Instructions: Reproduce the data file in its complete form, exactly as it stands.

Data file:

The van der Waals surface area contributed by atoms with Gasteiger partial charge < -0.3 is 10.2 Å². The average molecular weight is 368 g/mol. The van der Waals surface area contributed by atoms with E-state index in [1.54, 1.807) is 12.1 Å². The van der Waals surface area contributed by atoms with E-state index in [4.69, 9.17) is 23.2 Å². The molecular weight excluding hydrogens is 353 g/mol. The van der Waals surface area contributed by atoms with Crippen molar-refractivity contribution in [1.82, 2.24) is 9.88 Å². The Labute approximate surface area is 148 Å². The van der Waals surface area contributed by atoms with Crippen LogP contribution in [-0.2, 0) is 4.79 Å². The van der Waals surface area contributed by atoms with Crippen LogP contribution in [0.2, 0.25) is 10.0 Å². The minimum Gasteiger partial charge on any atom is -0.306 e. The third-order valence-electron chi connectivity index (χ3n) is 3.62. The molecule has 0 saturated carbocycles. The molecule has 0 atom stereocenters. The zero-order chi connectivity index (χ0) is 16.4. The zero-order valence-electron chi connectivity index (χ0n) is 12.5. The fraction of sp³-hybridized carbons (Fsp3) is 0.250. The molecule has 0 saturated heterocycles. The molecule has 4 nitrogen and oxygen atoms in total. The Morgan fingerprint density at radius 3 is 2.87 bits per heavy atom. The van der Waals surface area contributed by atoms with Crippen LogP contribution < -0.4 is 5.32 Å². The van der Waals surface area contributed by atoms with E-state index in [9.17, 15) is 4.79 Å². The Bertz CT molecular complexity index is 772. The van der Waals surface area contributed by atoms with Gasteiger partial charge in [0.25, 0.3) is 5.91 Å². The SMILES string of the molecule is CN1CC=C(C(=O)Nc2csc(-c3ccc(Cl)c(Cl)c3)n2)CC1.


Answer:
The van der Waals surface area contributed by atoms with Gasteiger partial charge < -0.3 is 10.2 Å². The average molecular weight is 368 g/mol. The van der Waals surface area contributed by atoms with E-state index in [1.54, 1.807) is 12.1 Å². The van der Waals surface area contributed by atoms with E-state index in [4.69, 9.17) is 23.2 Å². The molecular weight excluding hydrogens is 353 g/mol. The van der Waals surface area contributed by atoms with Crippen molar-refractivity contribution in [1.82, 2.24) is 9.88 Å². The Labute approximate surface area is 148 Å². The van der Waals surface area contributed by atoms with Crippen LogP contribution in [-0.2, 0) is 4.79 Å². The van der Waals surface area contributed by atoms with Crippen LogP contribution in [0.2, 0.25) is 10.0 Å². The minimum Gasteiger partial charge on any atom is -0.306 e. The third-order valence-electron chi connectivity index (χ3n) is 3.62. The molecule has 0 saturated carbocycles. The molecule has 0 atom stereocenters. The zero-order chi connectivity index (χ0) is 16.4. The zero-order valence-electron chi connectivity index (χ0n) is 12.5. The fraction of sp³-hybridized carbons (Fsp3) is 0.250. The molecule has 0 saturated heterocycles. The molecule has 4 nitrogen and oxygen atoms in total. The Morgan fingerprint density at radius 3 is 2.87 bits per heavy atom. The van der Waals surface area contributed by atoms with Crippen LogP contribution < -0.4 is 5.32 Å². The van der Waals surface area contributed by atoms with E-state index in [9.17, 15) is 4.79 Å². The Bertz CT molecular complexity index is 772. The van der Waals surface area contributed by atoms with Gasteiger partial charge in [0.25, 0.3) is 5.91 Å². The SMILES string of the molecule is CN1CC=C(C(=O)Nc2csc(-c3ccc(Cl)c(Cl)c3)n2)CC1.